Initial symptoms of hepatitis caused by infection are similar to the common flu and include:
• muscle and joint pain
• a high temperature of 38ºCor above
• fatigue and malaise
• abdominal discomfort/pain, nausea
• occasionally, yellowing of the eyes and skin (jaundice)
The affected individuals may also experience darkening of their urine (tea-colored urine) and their stools may turn very light in color (acholic stools).
Symptoms of chronic hepatitis can include:
• feeling unusually tired all the time
• a general sense of feeling unwell
The most common types of viral hepatitis are caused by Hepatits A, B, and C viruses.
Hepatitis A, caused by the hepatitis A virus, is the most common type of viral hepatitis. The infection is usually acquired by the fecal-oral route, i.e., putting something in your mouth that has been contaminated with the feces of someone with hepatitis A.
It is typically a short-term (acute) infection and symptoms fade away within three months. There is no specific treatment for hepatitis A other than to relieve symptoms.
A vaccine against hepatitis A exists that confers immunity against the virus.
Hepatitis B is caused by the hepatitis B virus. It can be transmitted through blood and body fluids, such as semen and vaginal fluids, so it can be spread during unprotected sex, by sharing needles to inject drugs, and from pregnant women to their babies.
Most people who catch hepatitis B are able to clear the infection through their natural immunity and fully recover within a couple of months. However, a small proportion of people develop a long-term infection. This is known as chronic hepatitis B. Chronic hepatitis B can be eradicated with antiviral medication.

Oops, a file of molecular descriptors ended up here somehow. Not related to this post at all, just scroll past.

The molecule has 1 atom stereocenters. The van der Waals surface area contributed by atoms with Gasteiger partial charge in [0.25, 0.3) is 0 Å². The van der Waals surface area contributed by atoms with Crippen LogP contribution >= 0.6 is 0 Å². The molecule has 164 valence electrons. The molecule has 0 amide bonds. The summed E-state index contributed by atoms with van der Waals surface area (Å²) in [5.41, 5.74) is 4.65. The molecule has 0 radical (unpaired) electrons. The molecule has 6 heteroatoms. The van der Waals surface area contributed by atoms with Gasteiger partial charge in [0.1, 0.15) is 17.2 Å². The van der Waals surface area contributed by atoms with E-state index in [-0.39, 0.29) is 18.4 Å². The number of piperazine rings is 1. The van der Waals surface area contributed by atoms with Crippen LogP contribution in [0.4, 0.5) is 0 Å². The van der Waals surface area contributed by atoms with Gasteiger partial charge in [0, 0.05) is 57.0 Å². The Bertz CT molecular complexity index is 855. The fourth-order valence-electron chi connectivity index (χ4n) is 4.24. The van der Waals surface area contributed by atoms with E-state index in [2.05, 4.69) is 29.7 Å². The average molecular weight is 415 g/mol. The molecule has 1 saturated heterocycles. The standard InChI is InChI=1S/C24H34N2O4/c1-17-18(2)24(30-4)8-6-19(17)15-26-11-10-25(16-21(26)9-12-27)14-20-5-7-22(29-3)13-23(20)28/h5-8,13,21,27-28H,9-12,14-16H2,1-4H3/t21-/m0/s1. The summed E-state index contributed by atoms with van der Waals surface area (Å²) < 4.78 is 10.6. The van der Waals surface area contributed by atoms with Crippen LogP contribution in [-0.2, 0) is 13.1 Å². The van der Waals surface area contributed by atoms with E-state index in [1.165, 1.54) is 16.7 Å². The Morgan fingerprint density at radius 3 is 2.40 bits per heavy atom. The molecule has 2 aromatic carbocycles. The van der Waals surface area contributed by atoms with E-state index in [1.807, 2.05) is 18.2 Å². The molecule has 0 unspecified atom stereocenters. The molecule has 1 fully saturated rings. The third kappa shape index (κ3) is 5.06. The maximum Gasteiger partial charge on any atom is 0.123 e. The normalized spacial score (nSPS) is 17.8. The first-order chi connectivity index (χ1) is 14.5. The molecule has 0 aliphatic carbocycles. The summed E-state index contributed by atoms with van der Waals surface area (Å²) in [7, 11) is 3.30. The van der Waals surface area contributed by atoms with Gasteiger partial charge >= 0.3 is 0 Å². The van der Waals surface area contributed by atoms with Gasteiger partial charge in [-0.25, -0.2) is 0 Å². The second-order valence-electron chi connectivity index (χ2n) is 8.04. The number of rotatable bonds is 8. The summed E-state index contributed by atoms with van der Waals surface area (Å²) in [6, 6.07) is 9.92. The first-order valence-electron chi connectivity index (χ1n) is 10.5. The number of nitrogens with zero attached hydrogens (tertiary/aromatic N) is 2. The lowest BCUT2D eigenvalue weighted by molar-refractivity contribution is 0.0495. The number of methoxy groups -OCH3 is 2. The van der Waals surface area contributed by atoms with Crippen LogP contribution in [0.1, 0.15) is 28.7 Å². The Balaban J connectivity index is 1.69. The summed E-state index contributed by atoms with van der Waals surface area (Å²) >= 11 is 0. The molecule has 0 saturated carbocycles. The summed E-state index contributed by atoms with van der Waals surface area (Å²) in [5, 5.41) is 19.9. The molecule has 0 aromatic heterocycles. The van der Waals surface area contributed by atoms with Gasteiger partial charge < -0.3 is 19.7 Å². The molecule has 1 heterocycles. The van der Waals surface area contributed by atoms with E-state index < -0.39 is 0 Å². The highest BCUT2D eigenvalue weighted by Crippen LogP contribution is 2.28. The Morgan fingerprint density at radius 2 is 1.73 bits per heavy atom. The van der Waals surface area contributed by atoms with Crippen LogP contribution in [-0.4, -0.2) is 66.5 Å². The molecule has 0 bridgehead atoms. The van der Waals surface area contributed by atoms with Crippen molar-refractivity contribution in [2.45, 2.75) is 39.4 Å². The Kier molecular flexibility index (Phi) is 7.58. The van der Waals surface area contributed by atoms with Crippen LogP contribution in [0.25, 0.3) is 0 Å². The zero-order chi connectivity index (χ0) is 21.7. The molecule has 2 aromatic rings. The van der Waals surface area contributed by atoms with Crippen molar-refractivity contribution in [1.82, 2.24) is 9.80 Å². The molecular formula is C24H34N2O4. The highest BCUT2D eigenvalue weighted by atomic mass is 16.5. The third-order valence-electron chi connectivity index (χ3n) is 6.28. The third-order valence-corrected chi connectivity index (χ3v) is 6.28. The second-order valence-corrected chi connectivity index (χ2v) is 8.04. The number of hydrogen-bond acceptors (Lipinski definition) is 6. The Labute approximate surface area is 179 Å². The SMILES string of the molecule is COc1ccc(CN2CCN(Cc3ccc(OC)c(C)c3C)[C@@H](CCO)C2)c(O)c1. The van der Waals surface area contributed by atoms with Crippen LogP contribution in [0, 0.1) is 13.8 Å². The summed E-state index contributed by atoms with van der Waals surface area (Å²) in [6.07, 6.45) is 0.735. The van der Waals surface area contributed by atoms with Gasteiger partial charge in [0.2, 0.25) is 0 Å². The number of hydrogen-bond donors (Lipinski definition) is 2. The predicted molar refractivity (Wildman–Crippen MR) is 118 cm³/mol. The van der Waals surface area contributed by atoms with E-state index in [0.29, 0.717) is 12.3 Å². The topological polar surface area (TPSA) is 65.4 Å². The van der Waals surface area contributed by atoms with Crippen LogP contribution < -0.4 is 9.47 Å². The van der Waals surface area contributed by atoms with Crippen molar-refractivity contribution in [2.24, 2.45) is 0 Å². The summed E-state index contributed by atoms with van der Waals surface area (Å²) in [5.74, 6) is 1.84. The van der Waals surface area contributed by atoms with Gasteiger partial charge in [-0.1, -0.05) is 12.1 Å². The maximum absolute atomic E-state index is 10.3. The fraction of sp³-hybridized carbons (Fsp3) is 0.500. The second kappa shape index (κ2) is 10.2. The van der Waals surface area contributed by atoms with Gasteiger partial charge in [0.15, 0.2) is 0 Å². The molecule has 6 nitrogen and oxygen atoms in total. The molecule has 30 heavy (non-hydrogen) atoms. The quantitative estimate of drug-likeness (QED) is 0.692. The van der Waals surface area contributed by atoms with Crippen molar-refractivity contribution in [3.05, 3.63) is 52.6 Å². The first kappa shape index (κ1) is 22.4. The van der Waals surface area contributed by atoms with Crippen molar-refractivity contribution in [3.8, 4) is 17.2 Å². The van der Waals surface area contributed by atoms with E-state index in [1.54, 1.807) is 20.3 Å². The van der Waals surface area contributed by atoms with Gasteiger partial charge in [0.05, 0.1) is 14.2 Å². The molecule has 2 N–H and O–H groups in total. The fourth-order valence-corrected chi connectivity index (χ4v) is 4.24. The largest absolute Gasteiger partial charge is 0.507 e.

A vaccination is available for preventing hepatitis B, which is administered during the 1st year of life, and you do not need to repeat it unless you belong to a high-risk group, such as injection drug users or healthcare workers, or planning to travel to an area that is endemic in hepatitis B.
Hepatitis C is caused by the hepatitis C virus. This can be found in the blood and, to a much lesser extent, the saliva and semen or vaginal fluid of an infected person.
It is particularly concentrated in the blood, so it is usually transmitted through blood-to-blood contact.
The infection usually has no obvious symptoms, or symptoms that are mistaken for the flu, so many people are unaware they are infected.
Approximately one in four people will fight off the infection; the rest will carry the virus in their body for many years. This is known as chronic hepatitis C. In some people, chronic hepatitis C can cause cirrhosis and liver failure.
Chronic hepatitis C can be treated by antiviral medications, which are known for an unfavorable side effect profile.
There is currently no vaccination for hepatitis C.
Vaccines for Hepatitis A and B are safe; you need not be vaccinated for hepatitis B unless you have exposure risk (as mentioned above), but you do need a booster of Hepatitis A vaccine since Lebanon has a relatively high prevalence of this infection.